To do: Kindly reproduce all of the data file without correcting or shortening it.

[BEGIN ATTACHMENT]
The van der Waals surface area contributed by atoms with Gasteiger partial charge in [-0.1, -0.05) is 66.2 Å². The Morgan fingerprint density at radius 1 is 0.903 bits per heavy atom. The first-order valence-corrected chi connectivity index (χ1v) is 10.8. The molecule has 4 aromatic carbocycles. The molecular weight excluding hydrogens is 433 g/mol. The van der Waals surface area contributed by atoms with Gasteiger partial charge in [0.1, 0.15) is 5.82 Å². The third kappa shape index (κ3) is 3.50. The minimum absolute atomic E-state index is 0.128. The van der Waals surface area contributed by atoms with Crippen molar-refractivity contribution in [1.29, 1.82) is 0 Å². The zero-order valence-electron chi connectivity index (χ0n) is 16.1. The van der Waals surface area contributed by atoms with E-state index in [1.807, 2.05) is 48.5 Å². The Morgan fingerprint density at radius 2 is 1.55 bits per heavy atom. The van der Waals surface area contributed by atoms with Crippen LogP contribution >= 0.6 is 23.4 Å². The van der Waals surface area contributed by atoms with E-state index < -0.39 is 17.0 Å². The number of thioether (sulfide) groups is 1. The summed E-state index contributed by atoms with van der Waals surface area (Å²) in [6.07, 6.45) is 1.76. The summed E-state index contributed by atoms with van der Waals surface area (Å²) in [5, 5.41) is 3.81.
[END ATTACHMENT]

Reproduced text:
The van der Waals surface area contributed by atoms with Gasteiger partial charge in [-0.1, -0.05) is 66.2 Å². The Morgan fingerprint density at radius 1 is 0.903 bits per heavy atom. The first-order valence-corrected chi connectivity index (χ1v) is 10.8. The molecule has 4 aromatic carbocycles. The molecular weight excluding hydrogens is 433 g/mol. The van der Waals surface area contributed by atoms with Gasteiger partial charge in [0.1, 0.15) is 5.82 Å². The third kappa shape index (κ3) is 3.50. The minimum absolute atomic E-state index is 0.128. The van der Waals surface area contributed by atoms with Crippen molar-refractivity contribution in [1.29, 1.82) is 0 Å². The zero-order valence-electron chi connectivity index (χ0n) is 16.1. The van der Waals surface area contributed by atoms with E-state index in [1.807, 2.05) is 48.5 Å². The Morgan fingerprint density at radius 2 is 1.55 bits per heavy atom. The van der Waals surface area contributed by atoms with Crippen LogP contribution >= 0.6 is 23.4 Å². The van der Waals surface area contributed by atoms with E-state index < -0.39 is 17.0 Å². The number of thioether (sulfide) groups is 1. The summed E-state index contributed by atoms with van der Waals surface area (Å²) in [6.07, 6.45) is 1.76. The summed E-state index contributed by atoms with van der Waals surface area (Å²) in [5, 5.41) is 3.81.